Higher Inflation has Caused House Prices to Decline
For the first time since the Brexit vote, house prices continue to deflate for a second month in a row as property prices dropped by 0.6% in January, after a 0.8% drop in December. However, year on year prices are still up in 2018 with the average price at £223,285, 1.9% higher than January 2017’s £219,217. Property prices are expected to grow by 1-2% in 2018.
A slight property shortage in the UK and low mortgage rates are possibly the only reasons that we are not seeing drastic falls in house prices and they are expected to hold the property market relatively steady for 2018 with a 2% growth. However, with the recent data, it is hard to have any positive predictions.
The main culprit for the current slowing in house price growth is the fact that real incomes are squeezed. In addition to economic uncertainty, low economic visibility and the continuous Brexit negotiations are all helping to stagnate the property market which has resulted in slowing growth. Although employment levels grew by more than 102,000 in September through to November, the consumer price index continues to grow faster than wages, with consumer price inflation at 3% and pay growth at 2.4%. The fall in the pound post-Brexit has increased the cost of imported goods and services, resulting in a crippling inflation and people are hesitant to put up the money for major spending decisions.
Another Interest Rate Hike Could Happen in May
While consumer price inflation is at its highest in 5 years, the Bank of England also raised borrowing costs for the first time in 10 years, resulting in a steep decline in mortgage approvals. Furthermore, rumors exist that they are getting ready for another 0.25% interest rate hike as soon as May 2018, although it is hard to imagine that the Bank of England will not recognize the slowing market in front of them.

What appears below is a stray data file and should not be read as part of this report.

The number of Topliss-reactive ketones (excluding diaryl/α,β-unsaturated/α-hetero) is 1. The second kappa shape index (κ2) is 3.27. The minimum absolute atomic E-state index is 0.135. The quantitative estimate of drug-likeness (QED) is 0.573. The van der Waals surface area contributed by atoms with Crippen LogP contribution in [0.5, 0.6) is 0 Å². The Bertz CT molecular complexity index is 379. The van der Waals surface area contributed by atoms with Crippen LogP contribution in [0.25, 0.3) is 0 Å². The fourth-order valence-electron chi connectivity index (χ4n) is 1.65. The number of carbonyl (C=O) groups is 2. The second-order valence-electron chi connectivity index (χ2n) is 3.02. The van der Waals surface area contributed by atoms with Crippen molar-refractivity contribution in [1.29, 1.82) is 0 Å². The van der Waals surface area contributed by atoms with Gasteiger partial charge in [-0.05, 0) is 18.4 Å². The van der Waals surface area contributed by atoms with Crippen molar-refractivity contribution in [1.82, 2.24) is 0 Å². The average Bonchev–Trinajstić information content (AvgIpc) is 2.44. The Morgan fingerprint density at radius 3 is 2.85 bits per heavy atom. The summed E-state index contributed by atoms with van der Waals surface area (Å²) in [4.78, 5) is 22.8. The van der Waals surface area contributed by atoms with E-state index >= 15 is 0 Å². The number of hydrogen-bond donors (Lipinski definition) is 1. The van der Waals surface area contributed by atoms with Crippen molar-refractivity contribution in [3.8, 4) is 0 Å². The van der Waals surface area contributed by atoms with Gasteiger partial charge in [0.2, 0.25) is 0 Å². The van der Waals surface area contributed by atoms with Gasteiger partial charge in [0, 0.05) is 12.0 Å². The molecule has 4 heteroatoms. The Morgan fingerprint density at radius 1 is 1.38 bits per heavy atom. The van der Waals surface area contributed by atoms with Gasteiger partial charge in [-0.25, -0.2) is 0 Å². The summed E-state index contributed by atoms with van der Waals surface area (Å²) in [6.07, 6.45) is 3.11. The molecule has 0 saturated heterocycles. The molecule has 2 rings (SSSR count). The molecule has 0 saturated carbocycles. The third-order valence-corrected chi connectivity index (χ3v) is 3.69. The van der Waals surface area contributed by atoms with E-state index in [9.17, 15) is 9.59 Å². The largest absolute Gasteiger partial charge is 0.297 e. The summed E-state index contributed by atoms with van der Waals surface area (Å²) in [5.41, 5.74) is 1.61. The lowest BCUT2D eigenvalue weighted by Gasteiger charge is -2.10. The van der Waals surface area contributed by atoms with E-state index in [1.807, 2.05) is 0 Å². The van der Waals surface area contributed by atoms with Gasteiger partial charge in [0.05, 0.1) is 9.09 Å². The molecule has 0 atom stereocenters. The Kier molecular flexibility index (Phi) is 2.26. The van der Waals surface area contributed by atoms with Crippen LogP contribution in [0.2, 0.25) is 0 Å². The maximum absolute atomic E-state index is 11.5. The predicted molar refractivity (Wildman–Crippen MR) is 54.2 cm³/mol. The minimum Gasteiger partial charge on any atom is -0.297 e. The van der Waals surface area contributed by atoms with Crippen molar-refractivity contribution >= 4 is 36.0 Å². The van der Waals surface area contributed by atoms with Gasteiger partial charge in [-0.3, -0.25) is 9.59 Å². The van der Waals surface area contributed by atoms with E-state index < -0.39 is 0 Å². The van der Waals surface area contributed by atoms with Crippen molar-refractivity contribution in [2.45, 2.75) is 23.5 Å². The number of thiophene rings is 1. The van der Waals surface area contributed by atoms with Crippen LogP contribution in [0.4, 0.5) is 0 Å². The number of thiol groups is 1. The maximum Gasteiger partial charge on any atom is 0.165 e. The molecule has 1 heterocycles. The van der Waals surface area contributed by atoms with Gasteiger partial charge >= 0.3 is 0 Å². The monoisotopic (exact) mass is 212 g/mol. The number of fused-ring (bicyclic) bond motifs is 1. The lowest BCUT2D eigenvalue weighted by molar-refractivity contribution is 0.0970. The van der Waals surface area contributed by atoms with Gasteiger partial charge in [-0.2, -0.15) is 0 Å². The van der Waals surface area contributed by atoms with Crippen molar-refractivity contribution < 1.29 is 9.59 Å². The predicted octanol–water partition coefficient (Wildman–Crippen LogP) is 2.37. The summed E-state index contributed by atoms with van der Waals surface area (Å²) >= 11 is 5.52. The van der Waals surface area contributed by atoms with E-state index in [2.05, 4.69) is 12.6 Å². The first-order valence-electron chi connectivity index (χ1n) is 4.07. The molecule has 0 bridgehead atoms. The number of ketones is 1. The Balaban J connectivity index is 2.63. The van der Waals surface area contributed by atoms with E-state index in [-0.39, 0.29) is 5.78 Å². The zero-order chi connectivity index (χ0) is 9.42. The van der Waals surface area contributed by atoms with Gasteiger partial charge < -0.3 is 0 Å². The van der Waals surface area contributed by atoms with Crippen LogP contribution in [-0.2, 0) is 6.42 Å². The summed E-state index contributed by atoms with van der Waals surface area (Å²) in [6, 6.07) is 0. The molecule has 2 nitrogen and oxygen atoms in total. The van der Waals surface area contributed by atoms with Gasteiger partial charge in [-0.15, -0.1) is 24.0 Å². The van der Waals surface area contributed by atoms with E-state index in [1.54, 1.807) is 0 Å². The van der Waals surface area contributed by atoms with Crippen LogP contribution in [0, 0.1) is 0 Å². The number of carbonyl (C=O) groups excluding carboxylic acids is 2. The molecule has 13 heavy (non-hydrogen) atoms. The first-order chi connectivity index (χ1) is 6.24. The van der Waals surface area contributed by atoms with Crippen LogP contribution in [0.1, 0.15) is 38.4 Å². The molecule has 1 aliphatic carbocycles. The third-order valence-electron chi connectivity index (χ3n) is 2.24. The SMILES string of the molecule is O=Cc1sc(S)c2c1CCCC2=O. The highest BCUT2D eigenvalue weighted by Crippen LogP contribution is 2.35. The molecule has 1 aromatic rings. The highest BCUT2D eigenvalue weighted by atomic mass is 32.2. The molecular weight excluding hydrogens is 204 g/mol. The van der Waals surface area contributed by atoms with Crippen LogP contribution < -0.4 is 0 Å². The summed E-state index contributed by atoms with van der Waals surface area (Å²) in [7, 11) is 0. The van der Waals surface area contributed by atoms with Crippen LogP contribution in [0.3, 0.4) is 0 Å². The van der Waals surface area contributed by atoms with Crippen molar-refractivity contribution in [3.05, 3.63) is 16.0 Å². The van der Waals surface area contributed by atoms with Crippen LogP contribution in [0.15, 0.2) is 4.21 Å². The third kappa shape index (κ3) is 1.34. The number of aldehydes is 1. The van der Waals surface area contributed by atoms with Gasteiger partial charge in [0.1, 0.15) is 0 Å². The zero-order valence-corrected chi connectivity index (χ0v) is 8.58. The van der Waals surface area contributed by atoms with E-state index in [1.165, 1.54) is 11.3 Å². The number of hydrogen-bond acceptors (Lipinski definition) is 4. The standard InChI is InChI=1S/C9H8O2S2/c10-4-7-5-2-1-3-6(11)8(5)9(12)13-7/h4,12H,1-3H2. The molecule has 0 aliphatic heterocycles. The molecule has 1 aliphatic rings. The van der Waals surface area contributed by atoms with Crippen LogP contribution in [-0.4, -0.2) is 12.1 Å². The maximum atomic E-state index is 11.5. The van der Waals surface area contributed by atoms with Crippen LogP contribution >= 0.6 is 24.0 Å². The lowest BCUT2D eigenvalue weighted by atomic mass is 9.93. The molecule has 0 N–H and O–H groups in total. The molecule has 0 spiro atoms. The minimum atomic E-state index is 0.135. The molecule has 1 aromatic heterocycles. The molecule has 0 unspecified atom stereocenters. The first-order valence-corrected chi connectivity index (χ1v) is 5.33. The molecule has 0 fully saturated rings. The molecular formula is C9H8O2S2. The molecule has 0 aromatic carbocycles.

It is still too early to determine if scrapping the Stamp Duty Tax for first-time buyers purchasing property up to £300,000 will affect property prices and also increase the slowing pace of the property market. The Office for Budget Responsibility predicts this tax cut will raise the property prices by 0.3% in 2018. However, it probably won’t help the London market where the most exclusive areas are selling at an average 10% lower than asking prices.
New Homes are being Built but not Enough
With house building rising in the last two years, up by almost 20% and 217,000 properties coming to the market in 2016-2017, it is possible that the supply of the housing equation will influence prices in 2018. Although, it is still far off from the 300,000 goal set by the government and not enough to satisfy the imbalance. This year will be a see-saw for house prices as we see the true impact of all the factors and tax changes.
The UK property market with a shortage of properties and high demand has remained resilient amongst the Brexit vote, economic instability and uncertainty; however, it appears that high inflation and a squeeze on real income is starting to take its toll on the market.